A closer look at DARPA’s research into self-destructing electronics

DARPA, the United States’ military research agency, has announced its intention to fund and develop technology that self-destructs. For example, DARPA would like a high resolution camera sensor that self-destructs when it receives a certain radio signal from military command, preventing it from being used by the enemy. Other methods of self-destruction are also being investigated, though, such as technology that degrades quickly under certain conditions – water, heat, stomach acid, and so on.

The governing idea behind the program, called Vanishing Programmable Resources (VAPR), is that there’s no point in the US maintaining a technological advantage over the enemy if that technology then falls into their hands. If Iran shoots a drone out of the sky, there could be all sorts of sensitive data and bleeding-edge technology that could then be collected, analysed, and reverse-engineered.

In many cases, it would then be trivial to develop countermeasures that completely nullify the US military’s advantage. The US military reportedly has similar schemes in place for rapidly disposing of documents and hard drives (thermite in an armoured box), but this program seems to be more interested in protecting individual components and computers on a smaller scale.

DARPA would rather its enemies didn’t get their hands on ultra-advanced tech, like its 1.8-gigapixel ARGUS surveillance system – pictured above.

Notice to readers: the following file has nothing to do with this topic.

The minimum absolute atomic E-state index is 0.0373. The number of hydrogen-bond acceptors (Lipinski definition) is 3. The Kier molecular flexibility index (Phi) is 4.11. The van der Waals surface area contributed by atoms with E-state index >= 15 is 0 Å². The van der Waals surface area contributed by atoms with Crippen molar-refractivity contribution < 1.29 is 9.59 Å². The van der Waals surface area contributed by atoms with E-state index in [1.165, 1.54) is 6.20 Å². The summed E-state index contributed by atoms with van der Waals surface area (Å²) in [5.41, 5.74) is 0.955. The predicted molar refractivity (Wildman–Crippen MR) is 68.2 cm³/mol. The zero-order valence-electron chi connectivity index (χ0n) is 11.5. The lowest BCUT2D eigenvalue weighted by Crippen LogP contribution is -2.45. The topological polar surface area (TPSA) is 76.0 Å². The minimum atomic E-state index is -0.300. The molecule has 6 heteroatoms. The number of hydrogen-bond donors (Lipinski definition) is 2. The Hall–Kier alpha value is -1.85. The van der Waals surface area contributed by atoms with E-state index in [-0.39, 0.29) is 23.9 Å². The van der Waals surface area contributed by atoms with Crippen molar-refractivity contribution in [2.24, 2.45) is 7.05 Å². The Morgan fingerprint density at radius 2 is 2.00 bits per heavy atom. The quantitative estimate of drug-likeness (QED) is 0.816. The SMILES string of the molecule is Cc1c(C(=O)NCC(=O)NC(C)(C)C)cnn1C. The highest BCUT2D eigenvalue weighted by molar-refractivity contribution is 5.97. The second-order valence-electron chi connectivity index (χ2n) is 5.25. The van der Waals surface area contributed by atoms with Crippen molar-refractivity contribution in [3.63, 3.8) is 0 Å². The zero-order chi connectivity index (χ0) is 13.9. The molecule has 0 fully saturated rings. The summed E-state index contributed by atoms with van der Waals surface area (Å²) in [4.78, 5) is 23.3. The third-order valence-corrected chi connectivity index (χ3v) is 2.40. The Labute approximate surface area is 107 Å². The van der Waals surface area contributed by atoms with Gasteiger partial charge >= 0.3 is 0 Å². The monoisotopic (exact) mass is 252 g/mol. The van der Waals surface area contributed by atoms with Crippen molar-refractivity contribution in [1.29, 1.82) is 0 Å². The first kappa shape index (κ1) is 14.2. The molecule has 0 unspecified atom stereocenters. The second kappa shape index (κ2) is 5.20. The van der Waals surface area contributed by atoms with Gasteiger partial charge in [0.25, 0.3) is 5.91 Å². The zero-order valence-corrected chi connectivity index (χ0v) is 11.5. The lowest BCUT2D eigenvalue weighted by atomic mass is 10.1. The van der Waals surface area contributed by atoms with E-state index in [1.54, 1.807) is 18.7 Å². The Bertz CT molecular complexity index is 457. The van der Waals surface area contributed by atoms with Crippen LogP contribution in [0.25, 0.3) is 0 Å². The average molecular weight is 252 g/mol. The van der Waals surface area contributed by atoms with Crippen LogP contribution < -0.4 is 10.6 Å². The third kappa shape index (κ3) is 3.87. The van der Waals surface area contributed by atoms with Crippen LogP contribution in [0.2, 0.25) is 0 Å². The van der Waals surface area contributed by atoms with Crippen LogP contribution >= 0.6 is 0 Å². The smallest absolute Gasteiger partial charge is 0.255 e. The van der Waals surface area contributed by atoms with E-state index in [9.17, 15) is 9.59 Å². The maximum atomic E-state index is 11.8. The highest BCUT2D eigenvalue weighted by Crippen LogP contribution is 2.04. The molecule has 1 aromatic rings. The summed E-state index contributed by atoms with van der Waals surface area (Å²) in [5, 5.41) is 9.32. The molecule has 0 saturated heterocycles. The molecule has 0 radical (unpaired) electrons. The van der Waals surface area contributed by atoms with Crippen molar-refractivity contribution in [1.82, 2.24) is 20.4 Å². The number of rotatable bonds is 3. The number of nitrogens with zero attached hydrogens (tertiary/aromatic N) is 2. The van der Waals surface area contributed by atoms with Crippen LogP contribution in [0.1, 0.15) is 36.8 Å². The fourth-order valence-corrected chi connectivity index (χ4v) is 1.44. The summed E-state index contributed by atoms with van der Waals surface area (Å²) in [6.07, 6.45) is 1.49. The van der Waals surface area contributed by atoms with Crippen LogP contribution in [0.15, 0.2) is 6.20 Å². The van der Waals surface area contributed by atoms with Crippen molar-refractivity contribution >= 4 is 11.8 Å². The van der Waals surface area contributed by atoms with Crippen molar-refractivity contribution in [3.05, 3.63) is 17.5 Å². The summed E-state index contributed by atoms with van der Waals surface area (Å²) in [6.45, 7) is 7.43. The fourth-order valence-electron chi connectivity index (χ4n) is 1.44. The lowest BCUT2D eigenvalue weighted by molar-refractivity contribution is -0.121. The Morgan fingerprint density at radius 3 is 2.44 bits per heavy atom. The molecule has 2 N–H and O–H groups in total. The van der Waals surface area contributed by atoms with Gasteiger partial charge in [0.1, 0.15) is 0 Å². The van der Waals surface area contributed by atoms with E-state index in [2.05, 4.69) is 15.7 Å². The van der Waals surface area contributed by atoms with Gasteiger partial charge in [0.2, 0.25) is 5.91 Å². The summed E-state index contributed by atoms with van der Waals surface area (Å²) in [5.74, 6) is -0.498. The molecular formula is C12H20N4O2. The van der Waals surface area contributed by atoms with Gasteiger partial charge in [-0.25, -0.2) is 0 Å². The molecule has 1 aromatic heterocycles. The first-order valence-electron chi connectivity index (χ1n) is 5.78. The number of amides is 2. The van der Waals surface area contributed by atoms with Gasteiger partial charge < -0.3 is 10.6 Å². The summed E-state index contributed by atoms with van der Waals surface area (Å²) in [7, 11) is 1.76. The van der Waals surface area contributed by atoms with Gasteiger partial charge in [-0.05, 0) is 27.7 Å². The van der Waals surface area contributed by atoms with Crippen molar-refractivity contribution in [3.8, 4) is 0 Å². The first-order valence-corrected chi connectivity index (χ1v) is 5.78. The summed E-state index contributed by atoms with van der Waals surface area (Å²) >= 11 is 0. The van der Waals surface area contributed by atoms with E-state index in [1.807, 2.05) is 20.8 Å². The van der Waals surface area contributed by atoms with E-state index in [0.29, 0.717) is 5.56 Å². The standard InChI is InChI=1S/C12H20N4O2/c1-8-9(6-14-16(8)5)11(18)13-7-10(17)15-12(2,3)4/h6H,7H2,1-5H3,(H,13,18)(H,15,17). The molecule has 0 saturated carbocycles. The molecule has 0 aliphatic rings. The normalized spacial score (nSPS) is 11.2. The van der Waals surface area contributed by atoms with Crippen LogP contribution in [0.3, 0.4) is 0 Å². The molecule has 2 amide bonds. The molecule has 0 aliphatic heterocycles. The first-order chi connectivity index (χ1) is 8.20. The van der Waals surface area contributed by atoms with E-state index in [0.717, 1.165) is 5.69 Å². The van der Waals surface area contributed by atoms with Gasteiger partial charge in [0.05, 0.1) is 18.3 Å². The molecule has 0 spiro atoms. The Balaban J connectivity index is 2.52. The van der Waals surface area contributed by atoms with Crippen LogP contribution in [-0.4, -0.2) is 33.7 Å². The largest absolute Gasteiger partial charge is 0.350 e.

“The commercial off-the-shelf, or COTS, electronics made for everyday purchases are durable and last nearly forever,” says DARPA’s Alicia Jackson, the VAPR program manager. “DARPA is looking for a way to make electronics that last precisely as long as they are needed. The breakdown of such devices could be triggered by a signal sent from command or any number of possible environmental conditions, such as temperature.”

For example, a next-gen UAV might be equipped with an ultra-high-res imaging sensor that self-destructs if it receives a certain signal, or if it experiences greater-than-expected g-force (i.e. the drone has been shot out of the sky and is now falling very quickly). VAPR will also build upon DARPA’s previous research into biomedical implants that dissolve after a certain amount of time.

It’s interesting to consider whether this program was triggered by a specific scenario, or whether it’s just a random idea that has bubbled to the fore. Due to the exponential nature of technological advances, it’s entirely possible that the USA is now so far ahead that it would be catastrophic to give the enemy a leg up. Looking at the antiquated weapons that are fielded by enemies of America the Great, and their lack of domestic high-tech hardware manufacturing expertise, it’s not too crazy to think that the US is really that far ahead.

Moving forward, DARPA is seeking proposals from the industry of materials, manufacturing processes, and design methodology that “will enable a revolutionary shift in transient electronics capabilities.” The target of the program – to build a transient biomedical sensor that’s able to communicate with a remote user – is fairly basic to begin with, but the underlying tech can then be used to build self-destructing computer chips, memory chips, sensors, and so on.